Why Do We Use Coffins?
Humans have been burying their dead in wooden coffins since 5000 BC in China, and coffins can range from simple wooden boxes to elaborate caskets such as we saw in Egyptian times. Coffins have been found all over the world, and throughout human history. But why do we use coffins at all?
The truth is, coffins are so widespread because they serve so many practical and emotional purposes. We use them in a variety of ways, for a variety of reasons.
Here are some of the most common reasons that people have used coffins throughout history, and why we continue to use them today.
To Protect the Body From Predators
In early societies, it may have been necessary to protect the body from scavengers and predators which would have been attracted to it. A sealed casket would have deterred birds and animals from disturbing the body before it could be buried.
To Display the Body
Many coffins are used to display the body, either before burial or without burial at all. Viewing the body can be an act of closure and way to express grief, or a way to express respect and honor the person who has passed. Today, a person can be placed in an acrylic casket, often used in military funerals, in order to see the person. Many famous people are also placed in coffins for display, including leaders like Emperor Napoleon Bonaparte, Chairman Mao Zedong, Hugo Chavez, and Kim Jong Il. It is also common to display the bodies of saints and holy figures, preserved for religious reasons.
To Protect Public Health
If a person died as a result of a communicable illness, people use coffins to reduce the chance of contracting the illness. A coffin can prevent viruses, germs, and bacteria from infecting the living as they perform their funeral rites, and from seeping into the surrounding soil and ground water.
To Preserve the Body
Many people want to preserve the bodies of important figures or loved ones from decay. A coffin can provide a protective environment that helps to protect and preserve the body, preventing moisture and bacteria from the soil from reaching the body and accelerating its decomposition.
To Honor the Dead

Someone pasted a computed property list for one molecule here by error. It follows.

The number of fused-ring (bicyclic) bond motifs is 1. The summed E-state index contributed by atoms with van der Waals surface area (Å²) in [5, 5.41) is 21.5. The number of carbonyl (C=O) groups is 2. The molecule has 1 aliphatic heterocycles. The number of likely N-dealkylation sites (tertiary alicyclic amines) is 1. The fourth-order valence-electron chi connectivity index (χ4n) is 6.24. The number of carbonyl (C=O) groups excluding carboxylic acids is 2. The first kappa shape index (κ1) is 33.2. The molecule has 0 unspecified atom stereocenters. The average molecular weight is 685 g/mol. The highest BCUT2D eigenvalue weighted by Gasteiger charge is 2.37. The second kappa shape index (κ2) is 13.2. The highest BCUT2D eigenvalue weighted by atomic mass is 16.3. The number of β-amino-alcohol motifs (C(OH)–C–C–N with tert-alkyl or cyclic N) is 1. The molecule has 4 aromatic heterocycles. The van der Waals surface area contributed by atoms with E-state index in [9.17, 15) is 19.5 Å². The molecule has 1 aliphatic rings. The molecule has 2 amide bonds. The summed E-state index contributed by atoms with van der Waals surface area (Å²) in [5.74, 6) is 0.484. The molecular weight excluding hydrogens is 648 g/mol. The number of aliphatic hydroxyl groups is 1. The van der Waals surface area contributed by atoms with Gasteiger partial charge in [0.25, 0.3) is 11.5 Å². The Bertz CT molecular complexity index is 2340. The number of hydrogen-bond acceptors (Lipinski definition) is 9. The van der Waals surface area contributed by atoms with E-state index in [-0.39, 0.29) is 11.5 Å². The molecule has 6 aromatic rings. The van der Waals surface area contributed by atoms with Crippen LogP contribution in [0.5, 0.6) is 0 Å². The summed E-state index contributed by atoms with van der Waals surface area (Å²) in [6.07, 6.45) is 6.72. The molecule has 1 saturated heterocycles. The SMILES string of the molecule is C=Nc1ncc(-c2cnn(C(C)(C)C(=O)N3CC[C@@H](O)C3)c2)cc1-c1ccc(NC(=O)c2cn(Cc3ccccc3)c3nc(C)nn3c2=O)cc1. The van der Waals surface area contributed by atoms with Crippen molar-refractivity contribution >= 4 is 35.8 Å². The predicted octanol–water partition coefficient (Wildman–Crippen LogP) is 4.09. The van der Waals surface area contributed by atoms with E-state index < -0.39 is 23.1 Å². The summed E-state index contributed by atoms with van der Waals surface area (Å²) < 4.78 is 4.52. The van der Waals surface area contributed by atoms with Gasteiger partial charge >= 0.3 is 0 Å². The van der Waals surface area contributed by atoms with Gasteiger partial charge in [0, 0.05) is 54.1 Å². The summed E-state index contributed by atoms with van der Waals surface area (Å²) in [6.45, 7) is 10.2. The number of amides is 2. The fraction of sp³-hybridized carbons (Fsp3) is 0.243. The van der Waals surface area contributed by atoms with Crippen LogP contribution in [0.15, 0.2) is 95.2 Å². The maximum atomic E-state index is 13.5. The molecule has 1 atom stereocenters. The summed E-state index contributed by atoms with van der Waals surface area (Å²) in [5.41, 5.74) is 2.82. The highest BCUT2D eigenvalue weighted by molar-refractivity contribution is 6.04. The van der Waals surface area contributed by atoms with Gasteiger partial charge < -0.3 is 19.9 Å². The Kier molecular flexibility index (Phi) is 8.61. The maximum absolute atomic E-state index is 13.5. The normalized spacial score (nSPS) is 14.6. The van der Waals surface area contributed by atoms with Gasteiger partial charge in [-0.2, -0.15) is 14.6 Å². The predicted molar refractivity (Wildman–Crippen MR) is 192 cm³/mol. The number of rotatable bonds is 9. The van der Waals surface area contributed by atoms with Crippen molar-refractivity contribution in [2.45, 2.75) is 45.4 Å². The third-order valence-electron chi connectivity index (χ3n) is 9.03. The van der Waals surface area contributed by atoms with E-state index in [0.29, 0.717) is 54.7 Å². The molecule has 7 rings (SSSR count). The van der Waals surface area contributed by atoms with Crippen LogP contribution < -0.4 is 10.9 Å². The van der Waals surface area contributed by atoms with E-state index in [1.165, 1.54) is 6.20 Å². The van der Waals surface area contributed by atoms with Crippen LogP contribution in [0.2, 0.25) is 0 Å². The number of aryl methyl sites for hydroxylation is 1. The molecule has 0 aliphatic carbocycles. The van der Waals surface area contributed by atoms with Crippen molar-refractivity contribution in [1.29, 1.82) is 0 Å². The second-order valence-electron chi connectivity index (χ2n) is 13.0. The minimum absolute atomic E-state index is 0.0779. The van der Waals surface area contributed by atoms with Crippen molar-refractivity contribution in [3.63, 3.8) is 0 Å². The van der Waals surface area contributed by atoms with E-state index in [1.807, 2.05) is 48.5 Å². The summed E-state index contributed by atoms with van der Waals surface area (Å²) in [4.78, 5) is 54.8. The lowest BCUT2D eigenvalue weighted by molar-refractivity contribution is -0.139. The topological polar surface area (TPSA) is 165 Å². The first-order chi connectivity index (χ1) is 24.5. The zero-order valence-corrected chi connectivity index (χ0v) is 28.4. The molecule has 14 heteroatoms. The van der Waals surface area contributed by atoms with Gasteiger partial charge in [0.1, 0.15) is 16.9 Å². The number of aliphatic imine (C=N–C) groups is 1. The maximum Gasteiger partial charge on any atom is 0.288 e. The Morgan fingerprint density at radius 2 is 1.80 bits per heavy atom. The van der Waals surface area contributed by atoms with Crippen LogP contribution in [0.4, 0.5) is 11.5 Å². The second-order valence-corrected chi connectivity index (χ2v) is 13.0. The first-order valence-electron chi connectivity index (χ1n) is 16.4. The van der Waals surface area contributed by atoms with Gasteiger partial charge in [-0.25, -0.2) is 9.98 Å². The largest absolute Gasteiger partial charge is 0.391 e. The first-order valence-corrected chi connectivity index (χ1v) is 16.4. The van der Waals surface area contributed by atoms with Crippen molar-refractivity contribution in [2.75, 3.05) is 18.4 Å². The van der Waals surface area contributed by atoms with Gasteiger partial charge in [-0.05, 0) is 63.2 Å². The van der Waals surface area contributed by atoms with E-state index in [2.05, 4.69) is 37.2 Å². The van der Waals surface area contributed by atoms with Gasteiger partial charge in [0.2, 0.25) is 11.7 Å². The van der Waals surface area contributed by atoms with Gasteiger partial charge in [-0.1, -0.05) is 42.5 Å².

Many people prefer to think of their loved ones or important historical figures as resting, as in sleep. It's a more comfortable vision of their final resting place and helps ease the pain of passing. A coffin, lined with fabric and with a pillow, helps to create an impression of comfort and rest, as if the person were in a small bed, and seems more comforting and respectful than simply placing them in the earth with no protection.
To Contain the Scent of Decay
Decaying bodies begin to create an unpleasant scent over time. A coffin can help to contain that smell and reduce the unpleasant sensations associated with death and decay.
To Deter Grave Robbers
It has often been a tradition to bury the dead with items that were precious or important to them in life. Unfortunately, in many parts of the world, this practice has led to people digging up graves to remove precious items or artifacts that may have been laid to rest with the body. Many cultures adopted coffins with features designed to deter or prevent grave robbing, so that their dead could rest undisturbed, along with the things they loved most in life.
To Create a Sense of Closure
Around the world, funeral rites develop to help the living cope with their grief and sense of loss. It is also common to feel confused and overwhelmed when facing the loss of a loved one. During these times, it can be deeply comforting to engage in ritual or ceremonial acts, which help the living feel that they are honoring their loved one and caring for them in death the way they cared for them in life.
Established funeral practices also help guide actions and decisions, so that people avoid confusion and feel that they are taking the correct and appropriate action. So, in a certain sense, we use coffins because it is customary, and because engaging in familiar acts and practices is comforting. The living need a sense of closure and comfort, and coffins help to provide those things.
Coffins are an important part of death and funeral rites, because they allow the body to rest comfortably, protected from disturbances, and allow the living to feel that they have cared for and respected their loved one.